I did it. I bought another camera even though I didn’t technically “need” one.
As a photography teacher and camera guy, new gear is fun. But as a veteran, I also know that new gear is over-rated and getting hyped about the newest bits of gear is an easy way to go broke.
Yet there was a small gap in my kit: a small, go-everywhere camera with interchangeable lenses.
Previously I bought and absolutely adored the X100v. It certainly went everywhere with me for a while, but when the X-E4 camera out with the 27mm in a package that was (slightly) smaller than the X100v, I was intrigued. Combine that with the ability to switch lenses when needed that when a good deal popped up on an X-E4 and the 27mm f/2.8 pancake lens, I figured I’d give it a try.
I’m so glad I did, because the Fuji X-E4 is a keeper even though it’s not perfect.
It provides as much portability as the X100v, but this time it’s a little lighter and the ability to switch lenses is everything for me. I can throw the X-E4 in a bag with the three Fujicrons (23, 35, 50 f/2 lenses) and I’ve got a portable, professional kit that can go in a small bag.
And really, that’s mostly all there is to it. This is what I wanted to do: have a small and light system I could easily carry around while still giving me some options for lenses without compromising on quality. With the X-E4 packed with the same processing engine and sensor as the big brothers (X-Pro3, X-T4), you already know the image quality is going to be out-of-this-world.
And it is! This camera is a seriously amazing image-maker.
It’s also lighting fast to function and a match for the speed and autofocus of the bigger brothers in the lineup (the X-Pro3 and X-T4). While this Fuji X-E4 review doesn’t dive into the technical aspects of this camera, it does focus more on the feel and use in actual operation. You can find the tech stuff at this excellent page on Fuji’s website: https://fujifilm-x.com/global/products/cameras/x-e4/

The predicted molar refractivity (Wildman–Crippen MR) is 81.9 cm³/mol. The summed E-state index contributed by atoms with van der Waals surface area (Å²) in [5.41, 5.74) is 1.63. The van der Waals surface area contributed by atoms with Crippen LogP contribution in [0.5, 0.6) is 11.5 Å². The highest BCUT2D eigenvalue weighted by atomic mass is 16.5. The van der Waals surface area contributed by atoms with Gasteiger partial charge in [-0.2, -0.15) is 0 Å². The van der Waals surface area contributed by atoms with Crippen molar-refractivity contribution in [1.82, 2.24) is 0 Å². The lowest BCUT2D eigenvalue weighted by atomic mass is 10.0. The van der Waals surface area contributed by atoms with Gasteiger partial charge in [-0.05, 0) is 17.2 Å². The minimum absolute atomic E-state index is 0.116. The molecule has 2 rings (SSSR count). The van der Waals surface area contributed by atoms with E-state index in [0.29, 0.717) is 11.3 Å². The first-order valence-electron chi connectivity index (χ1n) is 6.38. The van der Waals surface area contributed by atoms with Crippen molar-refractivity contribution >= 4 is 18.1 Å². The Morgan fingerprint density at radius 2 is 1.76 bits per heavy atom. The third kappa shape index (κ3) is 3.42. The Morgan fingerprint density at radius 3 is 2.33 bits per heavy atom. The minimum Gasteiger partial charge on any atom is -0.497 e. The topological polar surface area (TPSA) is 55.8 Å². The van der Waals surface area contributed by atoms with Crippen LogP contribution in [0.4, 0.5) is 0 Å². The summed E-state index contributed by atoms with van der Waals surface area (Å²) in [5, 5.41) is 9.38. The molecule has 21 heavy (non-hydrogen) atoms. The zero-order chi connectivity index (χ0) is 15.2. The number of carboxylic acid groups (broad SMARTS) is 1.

.. so what’s not to like?
Well, a few things and two of them are annoying pain points for me that I’m willing to forgive (for now at least!).
First, I wish there were just a few more buttons. While I understand Fuji wanting to make this thing sleek and simple, I still wish it had at least one, probably two customizable buttons. Instead, they opted to give you the option to flick the touch screen in multiple directions, but I just hate doing that. One of the reasons I love Fuji so much is the tactile experience of the dials. You get most of that with the shutter dial and clickable lens apertures here, but there’s no dedicated focus dial here like on the X-Pro3 and X-T4 that I’m so used to.
Secondly, while I love having the joystick to change focus points, it’s just simply in the wrong spot. I have to shift my hand to get my thumb to easily adjust the focus point or to change menu options. It’s seriously annoying and confounding. I imagine they did this to give your thumb a place to go on such a small camera, but it still takes me a bit out of the experience of using the camera.
The third big mark in this Fuji X-E4 review against this camera is the lack of weather sealing. It’s not something I thought I would miss until it was raining out, and I decided against bringing the X-E4 with me. The X100v would have been perfect in that situation.
Finally, when you throw bigger lenses on the camera, it becomes unbalanced quickly. Honestly, this shouldn’t be a mark against the camera though. It’s just something to mention for those thinking of getting the X-E4 to be their main camera.
Overall, this camera is fun to use, lighting quick and is a go-everywhere beauty that doesn’t compromise on image quality. For me, that’s exactly why it’s so wonderful.
The following gallery of images is with a variety of lenses, settings and film simulations (all shot in jpeg and edited in Lightroom).
Fuji X-E4 Review Pros and Cons:
Small and Light (Especially with the 27mm)
Fantastic Image Quality
Speed of Operation
Take This Camera Everywhere!
No weather sealing
No easy access to focus mode selection
Focus point joystick too low for easy access
Unbalanced with bigger lenses